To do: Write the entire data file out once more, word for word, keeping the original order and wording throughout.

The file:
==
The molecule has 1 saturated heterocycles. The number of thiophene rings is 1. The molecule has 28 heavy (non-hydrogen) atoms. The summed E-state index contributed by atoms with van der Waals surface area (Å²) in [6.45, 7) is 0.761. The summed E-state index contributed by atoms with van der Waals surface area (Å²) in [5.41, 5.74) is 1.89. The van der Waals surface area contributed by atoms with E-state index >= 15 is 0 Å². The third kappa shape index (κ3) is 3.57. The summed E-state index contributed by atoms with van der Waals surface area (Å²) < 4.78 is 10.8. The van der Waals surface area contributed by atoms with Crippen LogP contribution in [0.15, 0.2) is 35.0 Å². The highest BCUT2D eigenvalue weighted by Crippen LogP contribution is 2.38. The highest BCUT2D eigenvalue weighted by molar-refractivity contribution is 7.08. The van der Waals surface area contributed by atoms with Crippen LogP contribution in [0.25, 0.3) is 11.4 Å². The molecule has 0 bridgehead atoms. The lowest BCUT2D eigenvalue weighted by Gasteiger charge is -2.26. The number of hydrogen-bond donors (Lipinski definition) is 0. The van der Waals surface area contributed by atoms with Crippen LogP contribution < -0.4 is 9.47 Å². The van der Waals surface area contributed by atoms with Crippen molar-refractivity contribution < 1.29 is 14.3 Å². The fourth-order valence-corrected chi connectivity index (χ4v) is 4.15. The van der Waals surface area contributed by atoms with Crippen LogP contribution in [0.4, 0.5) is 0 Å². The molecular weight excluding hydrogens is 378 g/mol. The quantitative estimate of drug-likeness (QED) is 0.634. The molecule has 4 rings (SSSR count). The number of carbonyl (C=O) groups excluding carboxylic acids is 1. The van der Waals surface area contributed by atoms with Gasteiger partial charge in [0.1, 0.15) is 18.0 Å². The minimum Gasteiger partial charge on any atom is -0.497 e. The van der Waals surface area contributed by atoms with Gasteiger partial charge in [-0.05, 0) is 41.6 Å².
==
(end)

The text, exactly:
The molecule has 1 saturated heterocycles. The number of thiophene rings is 1. The molecule has 28 heavy (non-hydrogen) atoms. The summed E-state index contributed by atoms with van der Waals surface area (Å²) in [6.45, 7) is 0.761. The summed E-state index contributed by atoms with van der Waals surface area (Å²) in [5.41, 5.74) is 1.89. The van der Waals surface area contributed by atoms with E-state index >= 15 is 0 Å². The third kappa shape index (κ3) is 3.57. The summed E-state index contributed by atoms with van der Waals surface area (Å²) < 4.78 is 10.8. The van der Waals surface area contributed by atoms with Crippen LogP contribution in [0.15, 0.2) is 35.0 Å². The highest BCUT2D eigenvalue weighted by Crippen LogP contribution is 2.38. The highest BCUT2D eigenvalue weighted by molar-refractivity contribution is 7.08. The van der Waals surface area contributed by atoms with Crippen LogP contribution in [0.25, 0.3) is 11.4 Å². The molecule has 0 bridgehead atoms. The lowest BCUT2D eigenvalue weighted by Gasteiger charge is -2.26. The number of hydrogen-bond donors (Lipinski definition) is 0. The van der Waals surface area contributed by atoms with Crippen LogP contribution < -0.4 is 9.47 Å². The van der Waals surface area contributed by atoms with Crippen molar-refractivity contribution < 1.29 is 14.3 Å². The fourth-order valence-corrected chi connectivity index (χ4v) is 4.15. The van der Waals surface area contributed by atoms with Crippen LogP contribution in [0.4, 0.5) is 0 Å². The molecular weight excluding hydrogens is 378 g/mol. The quantitative estimate of drug-likeness (QED) is 0.634. The molecule has 4 rings (SSSR count). The number of carbonyl (C=O) groups excluding carboxylic acids is 1. The van der Waals surface area contributed by atoms with Gasteiger partial charge in [0.1, 0.15) is 18.0 Å². The minimum Gasteiger partial charge on any atom is -0.497 e. The van der Waals surface area contributed by atoms with Gasteiger partial charge in [-0.05, 0) is 41.6 Å².